David Beckham’s hiring of Phil Neville at Inter Miami is transparent
It’s hard to say if Phil Neville is the right manager for Inter Miami.
Maybe it is. Foreign managers have had problems in Major League Soccer in the past, not because football is so different here, but because the conditions are like that. The travel, the time zones, the varied climates, the one-sided rosters, and the inability to throw money on problems in your cadre conspire to make it a tough job. But many outsiders have made it, usually the ones who took the effort to learn the league’s many eccentricities. When Tata Martino interviewed for the job at Atlanta United ahead of the inaugural season, he brought a large folder that contained his entire league exam. Martino won the MLS Cup in his sophomore year.
But now comes Neville, his appointment announced the same day Chris Henderson was appointed as the club’s new Sporting Director. The simultaneous shots are their contrast. Henderson is widely recognized as the architect of the Seattle Sounders’ enduring success, having collected seven major silverware, including two MLS Cups, in his 11 years there.
And then there is Neville, the long-time Manchester United and Everton player with a 59 international career in England. Phil, the smaller of the Neville twins, forever in the shadow of ex-United star Gary. Neville, who was given special arrangements to coach the English U21 squad for a game despite not having the required license. Neville, who despite his lack of coaching experience got interviews for the UK U20 and Everton jobs. Neville, who was named United’s first-team manager by former manager David Moyes. Neville, who briefly ran the Salford City club he shared with his former United colleagues. Neville who was brought to Valencia as a coach by a wealthy owner who loved his name and worked there under his brother. Neville, who was in charge of England’s women’s national team even though he had never worked as a manager – he hadn’t even interviewed for the job, but the football association thought it would bring glamor and credibility.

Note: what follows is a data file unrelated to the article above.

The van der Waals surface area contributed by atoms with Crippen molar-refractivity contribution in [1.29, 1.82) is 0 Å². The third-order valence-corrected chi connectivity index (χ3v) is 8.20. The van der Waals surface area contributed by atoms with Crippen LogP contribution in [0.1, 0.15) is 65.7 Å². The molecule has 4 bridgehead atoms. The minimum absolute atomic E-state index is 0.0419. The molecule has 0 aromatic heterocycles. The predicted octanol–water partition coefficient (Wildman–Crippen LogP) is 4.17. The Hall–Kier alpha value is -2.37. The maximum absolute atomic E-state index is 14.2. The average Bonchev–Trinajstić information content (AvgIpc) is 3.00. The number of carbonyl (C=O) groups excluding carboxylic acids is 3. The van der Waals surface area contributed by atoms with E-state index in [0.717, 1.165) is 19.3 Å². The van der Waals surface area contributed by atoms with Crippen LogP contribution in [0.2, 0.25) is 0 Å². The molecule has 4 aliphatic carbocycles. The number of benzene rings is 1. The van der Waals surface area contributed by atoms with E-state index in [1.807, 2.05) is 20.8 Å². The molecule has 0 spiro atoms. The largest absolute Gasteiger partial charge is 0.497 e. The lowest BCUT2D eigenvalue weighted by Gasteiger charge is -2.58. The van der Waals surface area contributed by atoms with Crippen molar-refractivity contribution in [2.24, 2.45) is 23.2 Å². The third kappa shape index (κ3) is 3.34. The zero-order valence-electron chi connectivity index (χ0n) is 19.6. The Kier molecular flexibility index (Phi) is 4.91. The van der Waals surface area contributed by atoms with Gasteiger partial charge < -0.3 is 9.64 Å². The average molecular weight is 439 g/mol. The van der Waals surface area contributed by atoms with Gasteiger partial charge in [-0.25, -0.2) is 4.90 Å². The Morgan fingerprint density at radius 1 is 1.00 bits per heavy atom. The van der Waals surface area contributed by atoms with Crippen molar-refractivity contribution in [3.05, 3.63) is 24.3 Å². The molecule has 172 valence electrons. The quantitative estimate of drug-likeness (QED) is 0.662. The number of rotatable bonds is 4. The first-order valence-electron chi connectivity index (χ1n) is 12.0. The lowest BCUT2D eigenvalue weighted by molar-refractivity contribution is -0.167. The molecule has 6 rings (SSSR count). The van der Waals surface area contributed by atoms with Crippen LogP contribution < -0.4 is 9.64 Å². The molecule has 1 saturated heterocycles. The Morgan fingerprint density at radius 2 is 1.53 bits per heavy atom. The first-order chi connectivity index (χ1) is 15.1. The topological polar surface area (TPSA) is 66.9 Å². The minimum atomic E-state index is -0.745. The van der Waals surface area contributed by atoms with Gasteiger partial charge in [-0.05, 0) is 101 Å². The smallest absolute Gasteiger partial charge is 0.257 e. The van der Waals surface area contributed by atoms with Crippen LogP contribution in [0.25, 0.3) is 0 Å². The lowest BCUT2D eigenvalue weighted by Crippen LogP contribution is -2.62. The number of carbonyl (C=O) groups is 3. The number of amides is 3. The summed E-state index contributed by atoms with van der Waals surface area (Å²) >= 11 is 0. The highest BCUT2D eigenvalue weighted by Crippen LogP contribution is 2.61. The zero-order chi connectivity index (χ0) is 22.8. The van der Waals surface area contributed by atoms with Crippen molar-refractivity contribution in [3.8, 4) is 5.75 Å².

Neville, who has now been named the second manager of the club founded by and owned by longtime teammate and friend David Beckham.
Phil Neville embodies the Old Boys Club of football. Since the business of leading soccer teams is becoming more and more efficient – coaches like Julian Nagelsmann from RB Leipzig, who had no professional career worth mentioning, more often only take on big jobs because of the results – Neville is an anachronism, a last spasm of the old ways.
That doesn’t mean he’s not suitable for the job. Nor does that mean that it will not succeed.
It just means that his qualifications are in doubt. That they seem to consist mainly of one big name and a friendly relationship with other big names. In his only leadership role with the English women, Neville led the talented lionesses to a narrow semi-final of the Women’s World Cup against the USA. Then he seemed to lose interest when his team’s results wear off and announced in April 2020 that he would be leaving the job if his contract expired more than a year later, in July 2021. It didn’t take that long.
Neville is also a stark contrast to his predecessor, Diego Alonso, the Uruguayan who held his seventh leadership position and had an impressive résumé with Pachuca and Monterrey in Mexico. Alonso was dropped from Inter after the chaotic first season, split between the MLS is Back Tournament and a challenging regular season. Despite being armed with multiple veteran stars in Gonzalo Higuain, Blaise Matuidi and Rodolfo Pizarro, Alonso obviously disappointed the possession despite making the playoffs in the team’s first season.
Maybe Neville will do better. However, it’s hard to believe that he, a checked-out manager of the women’s national team with mixed results, was the best man or woman that could be found for the job. Hard to imagine that he had a vision that dazzled the front office and led them to overlook his apparent lack of relevant experience. It’s hard to fathom why Miami was so overwhelmed by Neville’s insight into the league that it immediately gave up pursuing other candidates.
Next season there will be more MLS managers with high profile careers, such as Thierry Henry from Montreal and Gabriel Heinze from Atlanta. And he won’t be the only head coach without significant experience running men’s clubs – neither has Josh Wolff of Austin FC.
But he will be the only manager with no logical path into this job, the only man in his job without a clear reason to be there. Except his name and connections.
Leander Schaerlaeckens is a columnist at Emox News and a lecturer in sports communications at Marist College. Follow him on Twitter @LeanderAlphabet.
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